Laure Calamy is a harried hotel maid battling train strikes to get to work in Eric Gravel’s propulsive, class-conscious film, writes Yasmin Omar.
We’ve all been there. You arrive at the station to go to work, only to discover that the trains aren’t running. Now imagine that but you’re on the verge of being fired, you’re late for a job interview, you’re behind on your mortgage payments and the overstretched nanny looking after your kids is threatening to call social services. That’s the stress-inducing nightmare of Full Time, a nail-biting domestic thriller that dramatises the mundane horrors of commuting as a means of exposing the precarity of the lower-middle class.
Julie (Laure Calamy of Call My Agent fame) is the head maid at a swanky five-star hotel whose stuck-up, wealthy clientele – never shown on screen to deepen the chasm between the haves and the have-nots – disrespect the staff with casual belittlement. Case in point: guests smearing human excrement on the walls is a common enough occurrence to merit its own codeword among the maids. As strike action shuts down public-transport networks, Julie finds it increasingly difficult to travel to and from her job in Paris and the sleepy suburban village where she resides. Little inconveniences keep piling up, pushing her to breaking point.
Generally speaking, the perils of commuting are given little consideration in cinema, likely deemed too inconsequential to nail a story to. Full Time, by contrast, dwells on moments other films gloss over. Writer-director Eric Gravel shows the party and the cleanup, the destination and the journey, highlighting the unglamorous fragments that make up a life. But just because it’s quotidian doesn’t mean it’s dull. Far from it. Irène Drésel’s cortisol-raising score furiously rat-a-tat-tats and drives the action forward. Mathilde Van de Moortel’s staccato editing emphasises the unstoppable pace of Julie’s life, as she briskly makes beds and bleaches toilets on the clock (much like Juliette Binoche in last year’s similarly class-conscious drama Between Two Worlds).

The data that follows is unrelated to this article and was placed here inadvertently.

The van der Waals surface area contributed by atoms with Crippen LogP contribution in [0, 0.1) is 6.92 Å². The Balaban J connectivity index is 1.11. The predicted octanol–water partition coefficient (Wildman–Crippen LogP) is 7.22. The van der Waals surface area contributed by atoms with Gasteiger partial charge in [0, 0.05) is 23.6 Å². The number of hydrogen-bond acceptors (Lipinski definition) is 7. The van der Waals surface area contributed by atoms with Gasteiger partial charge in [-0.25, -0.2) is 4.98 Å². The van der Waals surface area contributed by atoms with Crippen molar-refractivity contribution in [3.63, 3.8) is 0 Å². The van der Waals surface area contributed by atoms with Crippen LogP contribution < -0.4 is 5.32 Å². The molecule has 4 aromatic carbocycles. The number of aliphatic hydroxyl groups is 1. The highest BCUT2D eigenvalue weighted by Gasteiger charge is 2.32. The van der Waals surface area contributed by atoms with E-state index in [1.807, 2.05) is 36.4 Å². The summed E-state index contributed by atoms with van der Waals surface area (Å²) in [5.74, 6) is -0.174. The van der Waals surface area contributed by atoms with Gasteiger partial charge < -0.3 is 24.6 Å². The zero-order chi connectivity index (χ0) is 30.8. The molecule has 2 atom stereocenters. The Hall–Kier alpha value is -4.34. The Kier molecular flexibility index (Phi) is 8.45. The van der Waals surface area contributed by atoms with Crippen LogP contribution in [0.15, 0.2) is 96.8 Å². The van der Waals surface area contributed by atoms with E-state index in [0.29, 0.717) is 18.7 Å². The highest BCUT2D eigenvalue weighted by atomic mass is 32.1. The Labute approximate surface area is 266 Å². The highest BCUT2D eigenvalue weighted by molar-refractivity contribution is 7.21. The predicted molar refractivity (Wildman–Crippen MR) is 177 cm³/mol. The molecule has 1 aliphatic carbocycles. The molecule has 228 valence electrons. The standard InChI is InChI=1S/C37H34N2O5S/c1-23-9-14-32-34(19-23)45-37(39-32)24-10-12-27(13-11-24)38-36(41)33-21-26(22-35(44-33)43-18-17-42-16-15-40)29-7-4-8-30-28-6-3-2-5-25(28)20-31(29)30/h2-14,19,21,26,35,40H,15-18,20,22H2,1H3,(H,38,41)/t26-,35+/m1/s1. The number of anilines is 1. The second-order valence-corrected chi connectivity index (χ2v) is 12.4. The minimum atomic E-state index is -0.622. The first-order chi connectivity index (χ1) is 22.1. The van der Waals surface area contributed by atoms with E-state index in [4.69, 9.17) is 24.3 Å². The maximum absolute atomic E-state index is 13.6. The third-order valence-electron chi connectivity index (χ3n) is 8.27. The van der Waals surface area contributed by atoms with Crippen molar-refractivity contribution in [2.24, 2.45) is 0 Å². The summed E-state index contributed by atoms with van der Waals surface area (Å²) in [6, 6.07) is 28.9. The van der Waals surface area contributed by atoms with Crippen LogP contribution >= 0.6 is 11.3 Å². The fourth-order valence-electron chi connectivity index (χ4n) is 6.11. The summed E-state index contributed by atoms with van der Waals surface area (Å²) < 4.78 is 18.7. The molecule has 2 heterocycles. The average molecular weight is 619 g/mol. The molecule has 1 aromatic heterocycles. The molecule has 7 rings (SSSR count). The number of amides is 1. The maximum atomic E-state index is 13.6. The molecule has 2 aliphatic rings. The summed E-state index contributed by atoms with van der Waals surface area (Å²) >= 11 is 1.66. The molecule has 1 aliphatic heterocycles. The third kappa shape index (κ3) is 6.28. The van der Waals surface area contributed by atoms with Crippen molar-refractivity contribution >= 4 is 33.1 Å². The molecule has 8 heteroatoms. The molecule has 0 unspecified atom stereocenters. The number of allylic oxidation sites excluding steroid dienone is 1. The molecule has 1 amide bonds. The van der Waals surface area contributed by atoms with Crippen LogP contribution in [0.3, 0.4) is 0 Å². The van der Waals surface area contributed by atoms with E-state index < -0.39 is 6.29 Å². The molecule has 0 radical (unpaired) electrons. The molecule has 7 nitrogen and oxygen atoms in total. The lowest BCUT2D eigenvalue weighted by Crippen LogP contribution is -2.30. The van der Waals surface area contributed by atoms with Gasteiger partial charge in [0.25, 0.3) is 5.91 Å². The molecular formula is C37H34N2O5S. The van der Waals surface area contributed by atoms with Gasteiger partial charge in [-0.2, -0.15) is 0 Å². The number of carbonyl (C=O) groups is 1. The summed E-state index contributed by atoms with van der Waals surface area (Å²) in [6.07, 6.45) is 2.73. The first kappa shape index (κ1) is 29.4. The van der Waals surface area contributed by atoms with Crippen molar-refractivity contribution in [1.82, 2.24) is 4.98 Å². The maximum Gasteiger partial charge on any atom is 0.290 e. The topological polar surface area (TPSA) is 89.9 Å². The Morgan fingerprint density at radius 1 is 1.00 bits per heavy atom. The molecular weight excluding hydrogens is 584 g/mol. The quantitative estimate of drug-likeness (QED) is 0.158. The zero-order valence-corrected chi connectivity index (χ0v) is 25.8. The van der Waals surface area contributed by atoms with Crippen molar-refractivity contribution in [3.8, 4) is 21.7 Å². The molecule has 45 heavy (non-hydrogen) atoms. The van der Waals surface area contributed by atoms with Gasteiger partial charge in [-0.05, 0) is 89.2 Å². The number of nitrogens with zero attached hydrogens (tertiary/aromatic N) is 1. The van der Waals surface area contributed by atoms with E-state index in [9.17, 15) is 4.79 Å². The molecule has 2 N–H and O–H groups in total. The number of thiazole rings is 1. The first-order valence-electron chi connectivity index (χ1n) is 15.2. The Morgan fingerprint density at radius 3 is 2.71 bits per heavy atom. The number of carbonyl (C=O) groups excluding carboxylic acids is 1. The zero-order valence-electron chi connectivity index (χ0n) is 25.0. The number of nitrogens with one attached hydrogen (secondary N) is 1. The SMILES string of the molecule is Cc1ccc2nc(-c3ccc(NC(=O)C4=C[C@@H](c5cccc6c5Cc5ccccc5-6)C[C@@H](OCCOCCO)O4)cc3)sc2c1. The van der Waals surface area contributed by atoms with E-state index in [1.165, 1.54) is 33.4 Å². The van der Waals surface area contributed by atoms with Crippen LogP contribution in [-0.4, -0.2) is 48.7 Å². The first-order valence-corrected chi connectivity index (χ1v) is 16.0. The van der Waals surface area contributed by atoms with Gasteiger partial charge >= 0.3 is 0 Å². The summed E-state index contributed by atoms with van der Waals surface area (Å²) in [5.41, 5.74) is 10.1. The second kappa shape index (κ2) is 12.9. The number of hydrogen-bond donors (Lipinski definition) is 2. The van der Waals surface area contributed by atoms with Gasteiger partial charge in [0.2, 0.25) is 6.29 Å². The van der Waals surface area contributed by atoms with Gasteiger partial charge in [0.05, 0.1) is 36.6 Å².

Julie might not be a particularly well developed character – her fraught circumstances take precedence over her interiority – and yet Calamy’s compassionate performance ensures you’re always rooting for her. She’s often gasping for air, and not only after sprinting down pavements with overladen tote bags slapping her torso. Calamy barely draws breath when talking either, rushing through sentences by lacing words together so that time-poor Julie can get to the point quicker. When things do slow down, you can see a little piece of her break with every setback, as in a brilliant scene where the actress has to stop applying foundation in the bathroom mirror to staunch the tears flowing down her cheeks. Julie is a stand-in for a number of communities (single mothers, service workers, the squeezed middle…), therefore her inability to stay afloat, despite exerting superhuman effort, is a damning indictment of contemporary French society.
The thousands of refuse collectors, refinery workers and air-traffic controllers who took to the streets this year to protest Emmanuel Macron’s controversial pension reform were, of course, mobilising to safeguard their benefits. But they were also showing support for France's national values of social protection. The delayed UK release for Full Time, which premiered at Venice in 2021, has worked in its favour. Arriving after months of civil unrest across the Channel, the film’s presentation of the effects of a crippling social system, where the rich take what they want and leave everyone else with scraps, has become that much more timely. With piercing clarity, Full Time effectively communicates the pressures of modern living through the eyes of one desperate woman.
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